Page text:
“In my beginning is my end . . . In my end is my beginning.
~T.S. Eliot (Four Quartets)
I was in an unfamiliar room in a large house with strangers when a man reached for my hand and said:”Come on, kid, let’s go home.” I looked up at him, wondering silently, “Where is home? AND who are you?”
In retrospect, I know this incident must have happened sometime before I was three-years-old. I have to believe that someone would have named this man for me as being my Dad. However, I had no body-felt sense of relationship with him or a sense of where home was for me. How could I have at this point of my journey considering the circumstance of my beginnings?
I was three weeks old when my Dad, then barely eighteen years old, left to serve in WWII. When he returned he assumed he was coming home to be a husband and a Dad. To his dismay, he discovered that my mother had long since abandoned their marriage and me. Seemingly, both his wife and child were gone.
After doing some detective work, my Dad found me in the home of Mrs. Schultz, an elderly widow of German descent who spoke broken English. I had arrived in her care after a series of unsuspecting babysitters discovered that my mother had no intention of either picking me up at night or paying them for taking care of me. Her motivation to seek them out was apparently two-fold: 1.] freedom from the responsibility of being a mother and 2.] avoidance of pressure by my Dad’s family members who had become aware of her gross neglect of me. God alone knows how many babysitters’ homes I lived in the year before Mrs. Schultz’s house became the final one in which my mother left me.
When my Dad said, “Come on, kid, let’s go home,” he would be returning me to Mrs. Schultz’s house. As it turned out, her house became my home for at least another eight months while my Dad, picking up the pieces of his life, lived elsewhere. Unlike my mother, he returned to visit and sometimes took me places with him before returning me “home.” With time, I came to know him as my Dad and gained some sense of being home when I was with him.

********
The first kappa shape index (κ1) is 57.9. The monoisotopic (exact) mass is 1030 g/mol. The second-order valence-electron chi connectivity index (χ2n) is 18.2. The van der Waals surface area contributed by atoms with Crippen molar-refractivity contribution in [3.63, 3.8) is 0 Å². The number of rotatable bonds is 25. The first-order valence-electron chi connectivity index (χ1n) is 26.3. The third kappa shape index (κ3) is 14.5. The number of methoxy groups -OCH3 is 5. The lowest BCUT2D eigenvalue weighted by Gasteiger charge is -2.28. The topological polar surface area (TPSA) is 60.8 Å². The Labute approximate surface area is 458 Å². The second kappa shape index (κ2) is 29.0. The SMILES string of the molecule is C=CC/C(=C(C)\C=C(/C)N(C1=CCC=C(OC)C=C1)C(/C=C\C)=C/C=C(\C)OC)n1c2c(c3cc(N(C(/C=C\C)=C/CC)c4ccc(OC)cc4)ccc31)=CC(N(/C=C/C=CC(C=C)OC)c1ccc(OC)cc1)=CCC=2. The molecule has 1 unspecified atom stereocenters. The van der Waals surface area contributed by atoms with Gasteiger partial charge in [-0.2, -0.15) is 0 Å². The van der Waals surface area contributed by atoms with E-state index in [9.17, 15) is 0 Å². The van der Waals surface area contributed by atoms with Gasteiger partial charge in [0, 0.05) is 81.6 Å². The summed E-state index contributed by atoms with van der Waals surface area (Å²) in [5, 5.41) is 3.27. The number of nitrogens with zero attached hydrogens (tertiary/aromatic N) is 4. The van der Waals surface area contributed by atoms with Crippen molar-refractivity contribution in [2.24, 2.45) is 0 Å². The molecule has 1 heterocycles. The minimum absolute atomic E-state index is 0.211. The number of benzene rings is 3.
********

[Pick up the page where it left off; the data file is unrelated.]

In my twenties, my quest to know “where is home?” resurfaced in light of a growing hunger to know where home was within myself and subsequently to make sense of the circumstances of my history. Hitting up against a world of unresolved loss and pain, I called out to God for comfort and truth. A huge shift came – I began to realize I was deeply loved from the inside-out. As the healing process continued to unfold, so did my need/desire to yield no less than all of me – mind, heart, and eventually BODY – to the source of this love. The path proved to be an ever-deepening doorway that revealed a spacious inner sanctuary where I came to know oneness with God. In this sacred inner home, my Soul Core-Self realized God had been with me from my beginning.
A key element to the healing of what I call the pain of the ages [i.e., unresolved generational pain passed down] is to remember that we are not our circumstance. We are not bound by them; no matter how powerless we may feel in the face of them. The door to freedom opens up when we consciously become aware to the truth: we are born into this temporal world, of time and space, as Soul-centered beings – loved and wholeness bound. By divine design, our lives are a continuous unfoldment of this wholeness. Built into the maturation process [i.e., healing and integration] is the call to keep returning home to our Soul where we can consciously deepen into this truth.
Where is home?” is a universal question that we all ask in one form or another throughout our lives. Our Soul is our starting place – the home of eternal love, belonging, security, authentic connection, joy, vitality, truth, guidance, wisdom, meaning, and purpose. It is in returning home to our Soul that we then can put into perspective the circumstances of our temporal life within the truth of our timeless story.
“We shall not cease from exploration
And the end of all our exploring
Will be to arrive where we started
And know the place for the first time.”
~ T. S. Eliot (Four Quartets)
If you’d like to continue exploring this theme further, please take a look at my reference materials:
Suggested Soul Practice & Reflection:
A Home of Your Own & Returning Home
Coming Home to Myself – Reflections for Nurturing a Woman’s Body & Soul, by Marion Woodman and Jill Mellick
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